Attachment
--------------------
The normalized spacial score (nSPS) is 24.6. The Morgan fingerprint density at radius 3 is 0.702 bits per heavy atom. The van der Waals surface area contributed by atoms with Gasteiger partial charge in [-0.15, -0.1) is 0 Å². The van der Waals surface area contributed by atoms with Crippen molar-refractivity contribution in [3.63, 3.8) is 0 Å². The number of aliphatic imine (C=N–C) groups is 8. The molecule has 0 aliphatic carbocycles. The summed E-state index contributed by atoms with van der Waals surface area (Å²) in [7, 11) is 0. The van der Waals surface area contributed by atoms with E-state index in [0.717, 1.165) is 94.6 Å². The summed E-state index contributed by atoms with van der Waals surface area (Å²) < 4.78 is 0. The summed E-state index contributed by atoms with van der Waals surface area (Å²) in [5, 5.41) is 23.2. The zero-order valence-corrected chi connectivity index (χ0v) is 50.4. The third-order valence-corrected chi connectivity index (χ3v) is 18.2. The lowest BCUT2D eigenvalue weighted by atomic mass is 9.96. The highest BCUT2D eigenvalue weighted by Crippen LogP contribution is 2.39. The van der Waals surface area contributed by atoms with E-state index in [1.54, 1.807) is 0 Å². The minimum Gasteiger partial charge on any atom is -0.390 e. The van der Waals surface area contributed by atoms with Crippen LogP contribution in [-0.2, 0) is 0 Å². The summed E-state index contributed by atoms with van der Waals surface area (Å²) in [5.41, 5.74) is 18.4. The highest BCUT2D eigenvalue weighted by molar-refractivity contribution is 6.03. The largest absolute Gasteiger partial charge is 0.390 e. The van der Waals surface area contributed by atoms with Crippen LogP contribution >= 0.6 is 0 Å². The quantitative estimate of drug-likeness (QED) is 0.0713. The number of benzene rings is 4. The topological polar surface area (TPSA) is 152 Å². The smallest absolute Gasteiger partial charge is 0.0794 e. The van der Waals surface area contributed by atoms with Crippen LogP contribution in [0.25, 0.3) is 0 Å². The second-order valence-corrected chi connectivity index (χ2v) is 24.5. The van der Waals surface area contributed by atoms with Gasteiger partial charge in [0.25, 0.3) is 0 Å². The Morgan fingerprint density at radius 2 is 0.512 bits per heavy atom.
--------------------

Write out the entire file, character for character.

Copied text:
The normalized spacial score (nSPS) is 24.6. The Morgan fingerprint density at radius 3 is 0.702 bits per heavy atom. The van der Waals surface area contributed by atoms with Gasteiger partial charge in [-0.15, -0.1) is 0 Å². The van der Waals surface area contributed by atoms with Crippen molar-refractivity contribution in [3.63, 3.8) is 0 Å². The number of aliphatic imine (C=N–C) groups is 8. The molecule has 0 aliphatic carbocycles. The summed E-state index contributed by atoms with van der Waals surface area (Å²) in [7, 11) is 0. The van der Waals surface area contributed by atoms with E-state index in [0.717, 1.165) is 94.6 Å². The summed E-state index contributed by atoms with van der Waals surface area (Å²) < 4.78 is 0. The summed E-state index contributed by atoms with van der Waals surface area (Å²) in [5, 5.41) is 23.2. The zero-order valence-corrected chi connectivity index (χ0v) is 50.4. The third-order valence-corrected chi connectivity index (χ3v) is 18.2. The lowest BCUT2D eigenvalue weighted by atomic mass is 9.96. The highest BCUT2D eigenvalue weighted by Crippen LogP contribution is 2.39. The van der Waals surface area contributed by atoms with E-state index in [1.54, 1.807) is 0 Å². The minimum Gasteiger partial charge on any atom is -0.390 e. The van der Waals surface area contributed by atoms with Crippen LogP contribution in [-0.2, 0) is 0 Å². The summed E-state index contributed by atoms with van der Waals surface area (Å²) in [5.41, 5.74) is 18.4. The highest BCUT2D eigenvalue weighted by molar-refractivity contribution is 6.03. The largest absolute Gasteiger partial charge is 0.390 e. The van der Waals surface area contributed by atoms with Crippen LogP contribution >= 0.6 is 0 Å². The quantitative estimate of drug-likeness (QED) is 0.0713. The number of benzene rings is 4. The topological polar surface area (TPSA) is 152 Å². The smallest absolute Gasteiger partial charge is 0.0794 e. The van der Waals surface area contributed by atoms with Crippen LogP contribution in [0.25, 0.3) is 0 Å². The second-order valence-corrected chi connectivity index (χ2v) is 24.5. The van der Waals surface area contributed by atoms with Gasteiger partial charge in [0.25, 0.3) is 0 Å². The Morgan fingerprint density at radius 2 is 0.512 bits per heavy atom.